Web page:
MODAG, a German biotechnology company focused on the development of disease-modifying small molecule therapeutics for neurodegenerative diseases, today announced the successful completion of its first clinical trial of anle138b (NCT04208152) in healthy volunteers. The Company’s lead candidate, which was administered in doses of up to 300 mg daily, demonstrated excellent safety and tolerability profiles at all dose levels and reached significantly higher plasma levels in humans than those required for full therapeutic efficacy in animal models. Anle138b was initially developed for the treatment of Multiple System Atrophy (MSA) and has the potential to be applied to other synucleinopathies, such as Parkinson's disease. Based on the positive Phase 1 study results, MODAG was also able to obtain additional funding of USD 1.4 million from The Michael J. Fox Foundation for Parkinson's Research.
"The successful completion of our first clinical trial with anle138b is an important step toward beginning further evaluation in neurodegenerative diseases and underscores our expertise in drug development," commented Dr. Torsten Matthias, CEO of MODAG. "The fact that we were able to carry out this study in a timely manner despite the COVID-19 pandemic, is largely due to the tireless efforts and commitment of the MODAG team. I would also like to thank our Phase 1 study partners, Quotient Sciences, Aptuit and Granzer Consulting."
Professor Armin Giese, CSO of MODAG, continued, "Anle138b is a small molecule that specifically binds to toxic oligomeric structures of alpha-synuclein, the core aggregating protein in Parkinson's disease. This prevents the formation of new oligomers and thereby blocks the disease-specific aggregation process from advancing. In the recently completed Phase 1 study, safety, tolerability and pharmacokinetic properties of anle138b known from animal models were confirmed in humans. Already at a 100 mg dose-level, anle138b plasma levels that were significantly above the threshold dose effective in animal experiments could be achieved. Furthermore, no therapy-specific side effects were observed. The plasma half-life of anle138b after oral administration in capsule form was about 12 hours, which is ideal for this application. Furthermore, it could be shown that the uptake of the substance was not significantly altered by parallel food intake."
Professor Johannes Levin, CMO of MODAG, added: "The data from this Phase 1 study will serve as the foundation for the further clinical development of our lead candidate. We are diligently working on the next step: a first-in-patient study investigating safety, tolerability and pharmacokinetics in Parkinson's patients which is planned to start by the end of this year. MODAG already received a $1.26 million grant from The Michael J. Fox Foundation in 2015 toward pre-clinical optimization of anle138b and biomarker assay development and now the foundation will support this first-in-patient study. The reviewers of The Michael J. Fox Foundation are among the world's leading experts on Parkinson's disease, so the funding for this study from this highly recognized organization adds further validation to our approach and its potential. In my clinical work with MSA and Parkinson’s patients, I am confronted with the urgent need for disease-modifying treatments on a daily basis. Thus, I am pleased that we have made such rapid progress towards the first potential tests in patients."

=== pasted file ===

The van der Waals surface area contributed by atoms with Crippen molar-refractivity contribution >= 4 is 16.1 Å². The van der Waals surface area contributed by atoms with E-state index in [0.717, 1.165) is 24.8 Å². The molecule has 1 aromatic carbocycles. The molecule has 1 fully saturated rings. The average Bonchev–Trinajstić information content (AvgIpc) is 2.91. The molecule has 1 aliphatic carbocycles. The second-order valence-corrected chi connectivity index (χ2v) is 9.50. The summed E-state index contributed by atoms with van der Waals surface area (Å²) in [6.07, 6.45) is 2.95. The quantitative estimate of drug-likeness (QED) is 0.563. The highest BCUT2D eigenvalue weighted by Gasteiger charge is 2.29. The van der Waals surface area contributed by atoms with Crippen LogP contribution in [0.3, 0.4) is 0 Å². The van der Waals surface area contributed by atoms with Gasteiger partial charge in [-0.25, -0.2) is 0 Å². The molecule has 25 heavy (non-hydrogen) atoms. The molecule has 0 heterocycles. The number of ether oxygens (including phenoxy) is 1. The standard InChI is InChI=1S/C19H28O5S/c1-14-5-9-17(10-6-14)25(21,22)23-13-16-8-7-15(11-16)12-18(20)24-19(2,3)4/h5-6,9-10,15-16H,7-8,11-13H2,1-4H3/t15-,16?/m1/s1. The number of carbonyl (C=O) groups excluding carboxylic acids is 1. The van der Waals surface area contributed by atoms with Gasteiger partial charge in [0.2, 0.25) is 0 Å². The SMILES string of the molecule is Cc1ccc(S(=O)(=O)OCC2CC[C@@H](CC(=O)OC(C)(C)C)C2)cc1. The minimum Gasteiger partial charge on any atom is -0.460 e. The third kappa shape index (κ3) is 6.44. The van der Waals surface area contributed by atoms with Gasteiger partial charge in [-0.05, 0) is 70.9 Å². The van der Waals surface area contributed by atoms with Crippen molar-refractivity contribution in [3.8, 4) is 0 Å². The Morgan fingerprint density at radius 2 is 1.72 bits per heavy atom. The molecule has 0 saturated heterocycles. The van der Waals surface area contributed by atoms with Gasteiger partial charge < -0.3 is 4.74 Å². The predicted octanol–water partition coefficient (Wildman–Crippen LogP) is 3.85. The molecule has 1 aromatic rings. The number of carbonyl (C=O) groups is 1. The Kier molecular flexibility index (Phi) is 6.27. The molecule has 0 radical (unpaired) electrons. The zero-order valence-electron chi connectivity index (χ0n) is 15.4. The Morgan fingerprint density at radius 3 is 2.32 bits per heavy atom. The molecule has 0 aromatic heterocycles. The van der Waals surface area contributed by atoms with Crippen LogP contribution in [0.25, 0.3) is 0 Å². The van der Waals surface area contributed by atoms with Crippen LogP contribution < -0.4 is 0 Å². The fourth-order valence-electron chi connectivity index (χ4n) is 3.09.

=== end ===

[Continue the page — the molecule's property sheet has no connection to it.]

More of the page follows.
Following the first-in-patient study, MODAG plans to conduct long-term clinical trials investigating the efficacy of anle138b in MSA and Parkinson’s disease patients. These studies are anticipated to begin at the end of 2021.
MODAG’s lead candidate, anle138b, is a small molecule compound that specifically binds toxic oligomeric structures of alpha-synuclein, the core aggregating protein in Parkinsonian disorders. Through the binding, anle138b dissolves toxic oligomers and prevents new oligomers from forming, addressing the diseases at the core. Pre-clinical animal model studies in Parkinson’s disease and MSA have demonstrated the ability to halt disease progression and alleviate symptoms in vivo, effectively preventing further damage by stopping the accumulation of pathological protein aggregates in the brain. In contrast to antibodies, anle138b can be administered orally, efficiently passing the blood-brain-barrier, while directly acting on toxic intracellular oligomers.
MODAG, a privately held German biotech company, aims to provide a novel approach for treating neurodegenerative diseases by combining targeted small molecule therapeutics with the right diagnostic tools. Our first objective is to demonstrate clinical proof-of-concept with our lead compound anle138b in Multiple System Atrophy (MSA) and Parkinson’s disease, seeking to halt the progression and provide a first disease-modifying therapeutic. This success will allow us to apply our technology to similar diseases with protein aggregation including Alzheimer’s disease and tauopathies such as PSP, with the goal of dissolving disease-related intra-cellular oligomers, thereby reducing their toxic properties. The Company was founded based on research conducted by scientists at the Ludwig Maximilian University of Munich and the Max-Planck-Institute for Biophysical Chemistry in Göttingen and has been supported by grants from leading patient organizations including The Michael J. Fox Foundation for Parkinson’s Research, the Cure Parkinson’s Trust, and Parkinson’s UK. For more information see www.modag.net